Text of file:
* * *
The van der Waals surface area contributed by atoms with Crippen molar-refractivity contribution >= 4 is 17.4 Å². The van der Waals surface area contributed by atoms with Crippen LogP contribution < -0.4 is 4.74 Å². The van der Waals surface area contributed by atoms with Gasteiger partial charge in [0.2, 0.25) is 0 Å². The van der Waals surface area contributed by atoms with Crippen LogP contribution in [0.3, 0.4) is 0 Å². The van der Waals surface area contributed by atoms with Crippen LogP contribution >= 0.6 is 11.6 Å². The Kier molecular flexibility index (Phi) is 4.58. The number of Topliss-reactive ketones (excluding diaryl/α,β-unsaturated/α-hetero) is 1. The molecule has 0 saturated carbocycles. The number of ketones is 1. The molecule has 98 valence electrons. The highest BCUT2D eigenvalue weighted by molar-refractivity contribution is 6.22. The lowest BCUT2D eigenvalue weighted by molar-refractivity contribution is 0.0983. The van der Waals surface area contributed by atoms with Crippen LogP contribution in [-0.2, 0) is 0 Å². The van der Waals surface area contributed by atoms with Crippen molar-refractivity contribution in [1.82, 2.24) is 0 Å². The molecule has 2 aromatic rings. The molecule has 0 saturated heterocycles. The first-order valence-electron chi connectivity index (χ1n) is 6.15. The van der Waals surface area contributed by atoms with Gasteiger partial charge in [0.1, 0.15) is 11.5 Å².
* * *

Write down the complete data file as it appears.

The van der Waals surface area contributed by atoms with Crippen molar-refractivity contribution >= 4 is 17.4 Å². The van der Waals surface area contributed by atoms with Crippen LogP contribution < -0.4 is 4.74 Å². The van der Waals surface area contributed by atoms with Gasteiger partial charge in [0.2, 0.25) is 0 Å². The van der Waals surface area contributed by atoms with Crippen LogP contribution in [0.3, 0.4) is 0 Å². The van der Waals surface area contributed by atoms with Crippen LogP contribution >= 0.6 is 11.6 Å². The Kier molecular flexibility index (Phi) is 4.58. The number of Topliss-reactive ketones (excluding diaryl/α,β-unsaturated/α-hetero) is 1. The molecule has 0 saturated carbocycles. The number of ketones is 1. The molecule has 98 valence electrons. The highest BCUT2D eigenvalue weighted by molar-refractivity contribution is 6.22. The lowest BCUT2D eigenvalue weighted by molar-refractivity contribution is 0.0983. The van der Waals surface area contributed by atoms with Crippen LogP contribution in [-0.2, 0) is 0 Å². The van der Waals surface area contributed by atoms with Crippen molar-refractivity contribution in [1.82, 2.24) is 0 Å². The molecule has 2 aromatic rings. The molecule has 0 saturated heterocycles. The first-order valence-electron chi connectivity index (χ1n) is 6.15. The van der Waals surface area contributed by atoms with Gasteiger partial charge in [0.1, 0.15) is 11.5 Å².